Northern Rock has taken its borrowing from the Bank of England above £10bn, it emerged last night, with the bank hiring the American giant Citigroup to help find a market solution to its funding crisis.
The Bank of England's balance sheet published yesterday showed that "other assets" went up by £2.9bn from a week earlier. Those assets showed little variation each week before the Bank promised emergency funding to the mortgage lender but have now increased by £10.7bn since 12 September, with the additional assets widely assumed to be the loans offered to Northern Rock.
Northern Rock has hired Citigroup, the biggest US bank, to advise it alongside its long-time broker Merrill Lynch. It is understood Citigroup could use its balance sheet to give capital support to Northern Rock or a bidder for the bank. People close to the situation said recapitalising Northern Rock remained an alternative to a sale.
The Bank of England agreed to supply emergency funding to Northern Rock on 14 September after the freezing of the wholesale money markets cut off the bank's funding. The Treasury ultimately underwrites the Bank of England and was forced to guarantee existing deposits after mass withdrawals threatened Northern Rock with collapse.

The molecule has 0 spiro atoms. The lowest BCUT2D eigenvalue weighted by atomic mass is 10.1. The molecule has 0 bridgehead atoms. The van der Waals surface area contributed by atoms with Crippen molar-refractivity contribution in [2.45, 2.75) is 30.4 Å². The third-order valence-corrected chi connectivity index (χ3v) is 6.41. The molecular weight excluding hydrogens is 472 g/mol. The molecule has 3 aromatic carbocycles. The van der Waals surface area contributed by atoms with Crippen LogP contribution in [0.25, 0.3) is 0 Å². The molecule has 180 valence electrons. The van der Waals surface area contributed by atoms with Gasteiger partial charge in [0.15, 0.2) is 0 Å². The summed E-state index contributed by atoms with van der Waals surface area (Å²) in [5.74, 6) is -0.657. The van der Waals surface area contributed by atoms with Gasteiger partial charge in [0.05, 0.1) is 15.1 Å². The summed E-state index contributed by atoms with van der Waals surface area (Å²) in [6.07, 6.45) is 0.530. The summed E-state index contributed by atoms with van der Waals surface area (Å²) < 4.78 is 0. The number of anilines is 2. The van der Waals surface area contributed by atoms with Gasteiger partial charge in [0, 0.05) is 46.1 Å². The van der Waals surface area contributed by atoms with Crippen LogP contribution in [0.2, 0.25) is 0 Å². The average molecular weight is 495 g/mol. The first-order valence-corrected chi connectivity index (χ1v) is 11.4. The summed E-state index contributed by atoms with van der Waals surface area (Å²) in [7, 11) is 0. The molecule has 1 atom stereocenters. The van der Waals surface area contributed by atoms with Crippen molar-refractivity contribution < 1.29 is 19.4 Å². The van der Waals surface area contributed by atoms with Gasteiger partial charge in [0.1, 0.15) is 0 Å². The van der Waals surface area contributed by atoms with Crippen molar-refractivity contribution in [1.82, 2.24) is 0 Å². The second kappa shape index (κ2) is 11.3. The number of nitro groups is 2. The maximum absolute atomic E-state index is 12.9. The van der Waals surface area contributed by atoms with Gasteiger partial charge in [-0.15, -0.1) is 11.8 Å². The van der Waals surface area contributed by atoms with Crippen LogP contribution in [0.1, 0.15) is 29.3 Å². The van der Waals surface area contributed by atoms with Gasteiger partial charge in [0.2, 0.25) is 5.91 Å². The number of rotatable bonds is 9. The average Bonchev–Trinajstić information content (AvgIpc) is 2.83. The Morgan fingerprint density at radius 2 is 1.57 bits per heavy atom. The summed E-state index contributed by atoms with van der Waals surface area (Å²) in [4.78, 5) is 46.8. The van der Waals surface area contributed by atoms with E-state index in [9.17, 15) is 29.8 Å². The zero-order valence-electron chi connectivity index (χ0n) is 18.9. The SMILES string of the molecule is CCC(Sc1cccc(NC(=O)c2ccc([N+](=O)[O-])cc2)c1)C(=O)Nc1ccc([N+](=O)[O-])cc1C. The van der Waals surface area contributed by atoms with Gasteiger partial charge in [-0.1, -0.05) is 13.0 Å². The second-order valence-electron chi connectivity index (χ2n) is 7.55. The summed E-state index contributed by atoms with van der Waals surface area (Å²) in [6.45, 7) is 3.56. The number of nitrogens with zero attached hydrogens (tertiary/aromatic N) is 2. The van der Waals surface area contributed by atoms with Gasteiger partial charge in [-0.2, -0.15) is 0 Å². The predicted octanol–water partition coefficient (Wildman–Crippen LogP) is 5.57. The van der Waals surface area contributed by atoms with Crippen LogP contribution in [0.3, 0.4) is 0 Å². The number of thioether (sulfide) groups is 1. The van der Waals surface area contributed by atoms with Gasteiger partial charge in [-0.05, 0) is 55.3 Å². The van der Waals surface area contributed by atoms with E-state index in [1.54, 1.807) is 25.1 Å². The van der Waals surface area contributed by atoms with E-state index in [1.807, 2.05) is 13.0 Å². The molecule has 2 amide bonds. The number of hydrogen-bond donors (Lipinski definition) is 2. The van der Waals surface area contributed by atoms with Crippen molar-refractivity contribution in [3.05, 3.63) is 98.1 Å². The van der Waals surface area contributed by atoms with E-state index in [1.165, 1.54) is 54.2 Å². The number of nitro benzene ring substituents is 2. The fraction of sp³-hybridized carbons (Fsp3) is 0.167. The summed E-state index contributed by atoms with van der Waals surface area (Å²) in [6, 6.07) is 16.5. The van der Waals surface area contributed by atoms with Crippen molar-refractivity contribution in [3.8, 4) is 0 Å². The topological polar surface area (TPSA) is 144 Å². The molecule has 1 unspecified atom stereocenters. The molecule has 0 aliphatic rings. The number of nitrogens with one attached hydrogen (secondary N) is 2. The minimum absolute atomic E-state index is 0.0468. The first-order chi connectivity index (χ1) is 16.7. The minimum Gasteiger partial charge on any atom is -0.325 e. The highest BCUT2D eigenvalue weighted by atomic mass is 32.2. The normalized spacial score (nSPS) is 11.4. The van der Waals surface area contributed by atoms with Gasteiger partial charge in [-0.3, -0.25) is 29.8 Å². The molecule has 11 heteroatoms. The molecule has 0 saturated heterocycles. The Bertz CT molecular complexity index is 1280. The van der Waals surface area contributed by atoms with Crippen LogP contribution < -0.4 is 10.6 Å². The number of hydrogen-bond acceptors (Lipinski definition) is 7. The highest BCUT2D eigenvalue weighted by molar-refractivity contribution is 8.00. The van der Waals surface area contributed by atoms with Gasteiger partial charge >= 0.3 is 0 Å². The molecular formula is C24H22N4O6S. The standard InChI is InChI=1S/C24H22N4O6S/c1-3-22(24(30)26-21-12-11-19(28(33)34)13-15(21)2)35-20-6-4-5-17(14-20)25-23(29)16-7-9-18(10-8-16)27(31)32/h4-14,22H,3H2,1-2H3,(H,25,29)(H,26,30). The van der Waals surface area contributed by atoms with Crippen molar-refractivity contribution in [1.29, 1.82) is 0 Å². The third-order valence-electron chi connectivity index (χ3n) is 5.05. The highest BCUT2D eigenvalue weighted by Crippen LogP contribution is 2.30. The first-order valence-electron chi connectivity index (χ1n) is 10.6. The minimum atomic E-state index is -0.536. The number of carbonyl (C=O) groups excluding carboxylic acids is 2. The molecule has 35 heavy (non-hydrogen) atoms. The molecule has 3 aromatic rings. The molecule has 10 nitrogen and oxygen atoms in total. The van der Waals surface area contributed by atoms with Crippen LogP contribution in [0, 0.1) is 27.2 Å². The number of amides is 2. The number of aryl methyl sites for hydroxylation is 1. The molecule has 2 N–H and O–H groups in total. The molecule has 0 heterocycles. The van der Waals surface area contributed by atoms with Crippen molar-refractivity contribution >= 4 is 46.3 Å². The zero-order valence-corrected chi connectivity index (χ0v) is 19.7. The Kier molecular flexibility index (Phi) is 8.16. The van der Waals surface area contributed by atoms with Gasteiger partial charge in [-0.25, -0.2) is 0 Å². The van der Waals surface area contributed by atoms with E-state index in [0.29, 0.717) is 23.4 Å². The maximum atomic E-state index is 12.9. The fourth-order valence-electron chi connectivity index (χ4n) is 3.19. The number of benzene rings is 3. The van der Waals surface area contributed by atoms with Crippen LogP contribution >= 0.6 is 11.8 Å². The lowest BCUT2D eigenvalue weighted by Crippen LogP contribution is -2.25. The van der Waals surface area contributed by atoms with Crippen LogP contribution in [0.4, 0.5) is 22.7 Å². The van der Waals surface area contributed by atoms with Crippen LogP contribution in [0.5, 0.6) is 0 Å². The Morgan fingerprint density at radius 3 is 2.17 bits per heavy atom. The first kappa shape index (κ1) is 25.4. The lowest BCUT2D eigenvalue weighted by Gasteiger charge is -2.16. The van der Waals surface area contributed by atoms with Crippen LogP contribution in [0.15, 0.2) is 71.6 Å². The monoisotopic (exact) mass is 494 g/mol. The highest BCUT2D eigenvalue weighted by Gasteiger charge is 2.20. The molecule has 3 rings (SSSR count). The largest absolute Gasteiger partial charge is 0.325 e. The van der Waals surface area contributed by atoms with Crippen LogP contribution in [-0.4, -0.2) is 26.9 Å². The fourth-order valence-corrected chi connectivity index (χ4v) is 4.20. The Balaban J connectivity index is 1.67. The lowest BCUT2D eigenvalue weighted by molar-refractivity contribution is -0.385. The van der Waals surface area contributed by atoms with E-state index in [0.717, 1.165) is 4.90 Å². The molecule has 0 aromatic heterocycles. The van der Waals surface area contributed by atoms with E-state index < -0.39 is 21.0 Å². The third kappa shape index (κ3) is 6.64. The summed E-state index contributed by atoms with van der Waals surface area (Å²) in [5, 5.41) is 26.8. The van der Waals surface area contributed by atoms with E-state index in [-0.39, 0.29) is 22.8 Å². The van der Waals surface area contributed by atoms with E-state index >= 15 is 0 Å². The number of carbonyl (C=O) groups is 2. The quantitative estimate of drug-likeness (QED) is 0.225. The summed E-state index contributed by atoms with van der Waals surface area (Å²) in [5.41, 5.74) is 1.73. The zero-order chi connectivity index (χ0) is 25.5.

The House of Commons' Treasury Committee is set to call Adam Applegarth, Northern Rock's chief executive, his chairman Matt Ridley and other board members to appear for questioning on 16 October. The bankers are only likely to be spared the grilling if the Prime Minister calls a general election and ends the current Parliament before that date.
Simon Ward, chief economist at New Star Asset Management, said the Bank of England's capital was £1.9bn at the end of February and arguably needs to be increased to support the emergency funding.
"If these figures are right, Northern Rock's loan is more than five times the Bank's capital, which would be seen as incautious if it were a bank in the private sector," Mr Ward said. "Obviously the Treasury stands behind the Bank of England but in terms of perception it would be better to have a larger cushion."
The stricken mortgage lender, the Treasury and their advisers are trying to arrange a takeover or another arrangement that will resolve the bank's future. The private investment firms JC Flowers and Cerberus are examining Northern Rock's books.
Northern Rock shares rose for the third day running yesterday, gaining 6.5 per cent to 162p as hopes of a takeover attracted speculative investors to the stock.Reuse content